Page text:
A nice thing to take notice of is the very thin white border on the indices. That line combined with the glossy and puffy lumed indices makes for a nice vintage look which feels like a very thought through design decision. All in all, the colours look very nice and discrete and at the same time successfully pays tribute to the vintage models.



    A closer look

    The Tribute to Mil-Spec is a watch you will not tire quickly to study. Both the dial and the bezel has a deep black colour in most light conditions and the sunburst effect of the dial can only be seen in direct sunlight. It is a joy and a pain to photograph. If you take it out for a walk in the sun and shoot ten photos, then you will most likely end up with ten completely different expressions. In some light conditions, you can almost make the printing on the dial disappear, and all you will see is a mirrorlike sunburst dial looking back at you.

    The flat hands have a high gloss polish which glimmers nicely when you move your wrist. The hands are symmetrically perfect to the dial, have the “correct” length and are very legible. I like the fact that the seconds hand has a generous sized arrow head and has generously applied lume. The tip of the seconds hand is slightly hidden by the crystal when you look straight at the watch and the same goes for the minute track. The reflections from the crystal sometimes makes the dial look a little domed which I love.


    There has been some negative comments about the fact that the Mil-Spec has a date but I absolutely love the date-window. The date-wheel fills up the asymmetrical date-window beautifully and the date looks very discreet thanks to the black background of the date-wheel.
    The functional moisture indicator is not perfect when studied in detail and the white part is grainy and has tiny dots which are not 100% white. This is the only part of the watch which isn’t executed perfectly. The first day I stared at It all the time with a little annoyance but now I actually think it adds some character.



    On the wrist



    The 45mm Fifty Fathoms is border lining on too big for most people and the Tribute to Mil-Spec has a completely different feel on the wrist. It’s extremely comfortable for everyday wear on my 18cm wrist and it easily slips under the scuff of my shirt. It’s thin and discreet but still has a presence. It’s not the slightest top heavy and the curved short lugs helps the watch to stay put.




    I prefer to wear the Mil-Spec on my soft customized all fabric zuludiver nato since it adds a little height and makes the watch look a little larger.



    Conclusion

    When the Tribute to Mil-Spec was presented at Baselworld 2017 it kind of sneaked up on me. The crave grew larger and larger and eventually there was no stopping me, I had to have it. I was a little worried about the 40,3mm case being too small but I felt like I had to try it out. The painted dial of the Mil-Spec and the new hands makes the Mil-Spec feel a lot less dressy than the 45mm FF and combined with the smaller size I was a little afraid that the watch would feel too boring on the wrist.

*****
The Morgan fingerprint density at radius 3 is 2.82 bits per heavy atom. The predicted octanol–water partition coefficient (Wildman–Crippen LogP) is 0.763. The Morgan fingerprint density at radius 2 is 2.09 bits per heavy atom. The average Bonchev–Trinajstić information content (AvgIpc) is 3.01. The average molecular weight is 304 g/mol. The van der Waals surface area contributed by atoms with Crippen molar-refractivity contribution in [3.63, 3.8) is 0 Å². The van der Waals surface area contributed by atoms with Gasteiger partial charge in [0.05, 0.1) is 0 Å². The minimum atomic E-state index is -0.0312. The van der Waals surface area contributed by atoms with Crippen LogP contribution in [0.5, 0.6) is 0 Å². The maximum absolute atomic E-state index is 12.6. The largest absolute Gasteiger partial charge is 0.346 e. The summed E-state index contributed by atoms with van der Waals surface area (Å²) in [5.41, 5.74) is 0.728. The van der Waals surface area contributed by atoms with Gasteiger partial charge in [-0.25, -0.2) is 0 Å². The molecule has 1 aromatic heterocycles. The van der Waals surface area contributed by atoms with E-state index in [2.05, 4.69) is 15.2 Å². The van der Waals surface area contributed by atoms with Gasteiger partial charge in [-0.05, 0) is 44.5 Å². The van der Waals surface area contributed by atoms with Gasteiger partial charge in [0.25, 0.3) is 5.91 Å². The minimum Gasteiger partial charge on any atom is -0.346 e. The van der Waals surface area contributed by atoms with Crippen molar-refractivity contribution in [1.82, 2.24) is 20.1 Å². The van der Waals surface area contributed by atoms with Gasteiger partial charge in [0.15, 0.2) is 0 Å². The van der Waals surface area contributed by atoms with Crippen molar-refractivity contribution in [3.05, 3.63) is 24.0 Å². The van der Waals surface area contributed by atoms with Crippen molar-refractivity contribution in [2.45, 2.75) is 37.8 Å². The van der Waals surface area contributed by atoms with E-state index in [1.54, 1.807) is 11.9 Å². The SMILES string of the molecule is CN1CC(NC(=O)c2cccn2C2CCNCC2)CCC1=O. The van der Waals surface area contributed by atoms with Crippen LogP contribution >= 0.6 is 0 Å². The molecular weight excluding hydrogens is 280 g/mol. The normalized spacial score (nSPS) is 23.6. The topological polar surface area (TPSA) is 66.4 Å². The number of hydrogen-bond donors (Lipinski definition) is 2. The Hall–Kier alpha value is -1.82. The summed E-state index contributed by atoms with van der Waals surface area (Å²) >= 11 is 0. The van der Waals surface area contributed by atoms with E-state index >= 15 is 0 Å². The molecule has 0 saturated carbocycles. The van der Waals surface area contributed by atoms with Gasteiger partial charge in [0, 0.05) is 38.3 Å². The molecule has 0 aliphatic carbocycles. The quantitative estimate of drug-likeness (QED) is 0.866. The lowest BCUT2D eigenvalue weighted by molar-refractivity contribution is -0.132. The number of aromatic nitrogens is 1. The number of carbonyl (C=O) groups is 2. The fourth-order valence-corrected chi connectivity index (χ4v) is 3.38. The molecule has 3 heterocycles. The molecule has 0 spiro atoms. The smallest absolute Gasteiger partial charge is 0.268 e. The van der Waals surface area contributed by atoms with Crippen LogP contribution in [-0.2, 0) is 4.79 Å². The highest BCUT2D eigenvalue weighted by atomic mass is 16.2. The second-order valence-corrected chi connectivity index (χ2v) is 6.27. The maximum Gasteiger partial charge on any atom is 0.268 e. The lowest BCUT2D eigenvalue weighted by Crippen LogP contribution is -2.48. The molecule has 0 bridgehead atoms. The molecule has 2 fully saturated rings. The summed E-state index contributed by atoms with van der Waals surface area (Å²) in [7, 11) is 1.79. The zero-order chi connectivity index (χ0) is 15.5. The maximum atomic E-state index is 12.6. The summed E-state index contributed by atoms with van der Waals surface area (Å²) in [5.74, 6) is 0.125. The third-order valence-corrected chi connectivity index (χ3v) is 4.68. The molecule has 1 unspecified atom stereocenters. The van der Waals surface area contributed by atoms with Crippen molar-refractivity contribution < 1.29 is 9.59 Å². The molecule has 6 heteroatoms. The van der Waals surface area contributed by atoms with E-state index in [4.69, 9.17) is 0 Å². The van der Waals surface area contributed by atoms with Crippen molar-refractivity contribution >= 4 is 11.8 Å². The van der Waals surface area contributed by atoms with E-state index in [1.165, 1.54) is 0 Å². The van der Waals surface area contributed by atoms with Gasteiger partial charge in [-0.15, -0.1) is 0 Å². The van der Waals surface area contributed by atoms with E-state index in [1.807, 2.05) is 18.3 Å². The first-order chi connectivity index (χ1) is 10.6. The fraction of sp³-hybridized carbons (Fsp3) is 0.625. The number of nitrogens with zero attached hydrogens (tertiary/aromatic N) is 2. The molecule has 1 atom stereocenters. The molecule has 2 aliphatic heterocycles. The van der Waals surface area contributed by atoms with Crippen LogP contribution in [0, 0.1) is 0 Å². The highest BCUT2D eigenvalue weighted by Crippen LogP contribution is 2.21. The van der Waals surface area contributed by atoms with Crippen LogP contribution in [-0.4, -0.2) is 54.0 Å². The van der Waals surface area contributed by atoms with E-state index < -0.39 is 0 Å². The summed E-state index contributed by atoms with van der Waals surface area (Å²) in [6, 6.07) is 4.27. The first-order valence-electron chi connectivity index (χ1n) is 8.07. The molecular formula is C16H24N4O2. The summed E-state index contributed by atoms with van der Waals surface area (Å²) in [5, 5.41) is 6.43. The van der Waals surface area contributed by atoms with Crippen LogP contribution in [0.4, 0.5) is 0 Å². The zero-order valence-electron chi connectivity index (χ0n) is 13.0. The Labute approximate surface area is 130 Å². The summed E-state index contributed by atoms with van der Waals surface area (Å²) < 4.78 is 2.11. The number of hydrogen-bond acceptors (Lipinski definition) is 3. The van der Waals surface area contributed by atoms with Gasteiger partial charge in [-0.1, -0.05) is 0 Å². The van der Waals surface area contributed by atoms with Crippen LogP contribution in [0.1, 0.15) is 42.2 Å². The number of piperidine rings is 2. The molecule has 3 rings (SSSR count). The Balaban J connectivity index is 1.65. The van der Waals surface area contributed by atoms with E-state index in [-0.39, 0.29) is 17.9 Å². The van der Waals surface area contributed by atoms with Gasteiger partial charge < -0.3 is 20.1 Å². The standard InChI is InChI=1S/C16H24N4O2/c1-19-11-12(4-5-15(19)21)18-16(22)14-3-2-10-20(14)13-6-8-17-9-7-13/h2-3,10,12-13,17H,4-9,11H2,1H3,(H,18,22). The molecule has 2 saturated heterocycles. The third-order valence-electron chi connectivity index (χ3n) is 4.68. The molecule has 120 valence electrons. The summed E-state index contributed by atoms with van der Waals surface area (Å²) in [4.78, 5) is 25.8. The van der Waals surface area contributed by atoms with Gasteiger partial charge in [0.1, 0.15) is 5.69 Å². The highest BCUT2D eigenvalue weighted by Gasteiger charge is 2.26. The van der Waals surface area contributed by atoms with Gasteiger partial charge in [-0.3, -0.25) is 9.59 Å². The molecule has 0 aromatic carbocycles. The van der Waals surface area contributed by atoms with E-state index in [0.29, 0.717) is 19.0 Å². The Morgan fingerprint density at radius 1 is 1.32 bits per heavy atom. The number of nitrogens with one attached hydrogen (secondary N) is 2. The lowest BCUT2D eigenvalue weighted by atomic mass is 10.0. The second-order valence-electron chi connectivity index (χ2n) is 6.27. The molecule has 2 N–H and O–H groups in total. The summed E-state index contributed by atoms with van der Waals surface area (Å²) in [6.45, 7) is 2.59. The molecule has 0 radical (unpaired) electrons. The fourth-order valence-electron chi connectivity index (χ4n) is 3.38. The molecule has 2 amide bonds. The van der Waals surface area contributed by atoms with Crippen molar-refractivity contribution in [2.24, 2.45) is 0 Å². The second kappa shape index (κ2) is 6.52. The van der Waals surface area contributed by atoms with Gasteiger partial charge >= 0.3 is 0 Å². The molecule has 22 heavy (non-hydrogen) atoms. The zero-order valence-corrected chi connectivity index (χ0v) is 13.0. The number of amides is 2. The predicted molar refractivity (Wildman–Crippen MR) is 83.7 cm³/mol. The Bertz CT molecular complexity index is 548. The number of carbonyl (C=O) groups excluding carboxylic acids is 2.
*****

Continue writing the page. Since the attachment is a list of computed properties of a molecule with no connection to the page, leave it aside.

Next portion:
Everything is executed to the highest quality. It exudes class and at the same time manages to keep the tool-aspect. The size is very versatile for everyday use but still big enough to pass as a diver’s watch. The moisture indicator has of course gotten a lot of attention from the press but personally I just see it as bonus decoration (even if it’s functional), the Tribute to Mil-Spec is a great watch with or without is.

    There are some small points of improvement of course, there always are. The length of the strap, the logo on the clasp which makes no sense with this dial and the irritating short distance between the springbars and the case. Overall however, I consider The Tribute to Mil-Spec to be very close to perfect and it is a small watch with a very big personality.
    Last edited by yonsson; 21st September 2017 at 13:48.

  2. #2
    Master
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    That is absolutely stunning and a great review too. Congratulations and enjoy the watch in the best of health

  3. #3
    Master
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    Fabulous watch, fabulous review Johan . It's interesting looking at the images and your observations regarding the lume, such a shame in my opinion that it isn't as good as the regular FF, but maybe some will warm to this for the vintage appeal. I also wonder why they have gone waway from the standard screw bars to spring bars, it's a fact that the regular screw bars can be a pain when trying to fit a different strap, but as you say this again has the same problem that the distance between the case and the spring bars prohibit a lot of strap fitment options, why not just stick with the screw bar option which in my opinion is a stronger option especially on a dive watch . I also see from your brilliant pictures that the edge of the bezel has a pronounced bevel edge over the standard FF, and the non hack movement on a basic three hander !

    Overall I like it, but I'm about 1500 on the list at Blancpain so unless someone else close to me gets one ( I think LTF is way above me on the list ) I won't see one in the flesh for some time . Thank you for taking the time to post your thoughts and the wonderful images .